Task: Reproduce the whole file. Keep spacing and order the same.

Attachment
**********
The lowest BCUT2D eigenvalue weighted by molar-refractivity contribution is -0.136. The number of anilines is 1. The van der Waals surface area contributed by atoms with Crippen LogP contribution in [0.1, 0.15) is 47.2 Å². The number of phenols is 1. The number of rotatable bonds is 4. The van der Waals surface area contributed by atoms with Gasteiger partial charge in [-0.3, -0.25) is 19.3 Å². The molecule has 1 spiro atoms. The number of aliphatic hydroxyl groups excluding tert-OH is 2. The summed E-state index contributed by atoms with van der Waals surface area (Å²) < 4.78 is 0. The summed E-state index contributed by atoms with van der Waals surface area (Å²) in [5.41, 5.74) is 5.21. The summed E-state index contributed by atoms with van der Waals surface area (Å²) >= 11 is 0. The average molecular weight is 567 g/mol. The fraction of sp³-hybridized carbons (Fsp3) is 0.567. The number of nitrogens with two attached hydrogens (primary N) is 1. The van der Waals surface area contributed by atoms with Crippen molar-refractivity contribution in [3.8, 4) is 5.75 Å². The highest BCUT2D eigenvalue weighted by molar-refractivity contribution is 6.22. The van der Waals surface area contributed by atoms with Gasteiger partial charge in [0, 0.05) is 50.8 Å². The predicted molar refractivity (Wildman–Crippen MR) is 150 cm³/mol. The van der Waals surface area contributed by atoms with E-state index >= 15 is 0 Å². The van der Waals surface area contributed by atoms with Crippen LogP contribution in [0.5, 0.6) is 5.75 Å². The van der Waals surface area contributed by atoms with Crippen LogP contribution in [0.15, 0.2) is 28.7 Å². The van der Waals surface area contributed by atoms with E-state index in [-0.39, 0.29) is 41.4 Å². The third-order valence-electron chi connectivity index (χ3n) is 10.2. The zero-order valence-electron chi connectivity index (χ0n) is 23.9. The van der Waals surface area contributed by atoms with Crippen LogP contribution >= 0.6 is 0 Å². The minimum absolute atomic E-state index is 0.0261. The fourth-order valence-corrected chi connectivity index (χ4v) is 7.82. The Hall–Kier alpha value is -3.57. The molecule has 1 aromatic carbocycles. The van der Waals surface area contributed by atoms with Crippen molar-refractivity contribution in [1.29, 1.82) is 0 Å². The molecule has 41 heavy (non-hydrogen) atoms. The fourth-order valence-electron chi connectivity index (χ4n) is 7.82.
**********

The lowest BCUT2D eigenvalue weighted by molar-refractivity contribution is -0.136. The number of anilines is 1. The van der Waals surface area contributed by atoms with Crippen LogP contribution in [0.1, 0.15) is 47.2 Å². The number of phenols is 1. The number of rotatable bonds is 4. The van der Waals surface area contributed by atoms with Gasteiger partial charge in [-0.3, -0.25) is 19.3 Å². The molecule has 1 spiro atoms. The number of aliphatic hydroxyl groups excluding tert-OH is 2. The summed E-state index contributed by atoms with van der Waals surface area (Å²) < 4.78 is 0. The summed E-state index contributed by atoms with van der Waals surface area (Å²) in [5.41, 5.74) is 5.21. The summed E-state index contributed by atoms with van der Waals surface area (Å²) >= 11 is 0. The average molecular weight is 567 g/mol. The fraction of sp³-hybridized carbons (Fsp3) is 0.567. The number of nitrogens with two attached hydrogens (primary N) is 1. The van der Waals surface area contributed by atoms with Crippen molar-refractivity contribution in [3.8, 4) is 5.75 Å². The highest BCUT2D eigenvalue weighted by molar-refractivity contribution is 6.22. The van der Waals surface area contributed by atoms with Gasteiger partial charge in [0, 0.05) is 50.8 Å². The predicted molar refractivity (Wildman–Crippen MR) is 150 cm³/mol. The van der Waals surface area contributed by atoms with E-state index >= 15 is 0 Å². The van der Waals surface area contributed by atoms with Crippen LogP contribution in [0.5, 0.6) is 5.75 Å². The van der Waals surface area contributed by atoms with Crippen LogP contribution in [0.15, 0.2) is 28.7 Å². The van der Waals surface area contributed by atoms with E-state index in [-0.39, 0.29) is 41.4 Å². The third-order valence-electron chi connectivity index (χ3n) is 10.2. The zero-order valence-electron chi connectivity index (χ0n) is 23.9. The van der Waals surface area contributed by atoms with Crippen LogP contribution >= 0.6 is 0 Å². The minimum absolute atomic E-state index is 0.0261. The fourth-order valence-corrected chi connectivity index (χ4v) is 7.82. The Hall–Kier alpha value is -3.57. The molecule has 1 aromatic carbocycles. The van der Waals surface area contributed by atoms with Crippen molar-refractivity contribution in [1.29, 1.82) is 0 Å². The molecule has 41 heavy (non-hydrogen) atoms. The fourth-order valence-electron chi connectivity index (χ4n) is 7.82.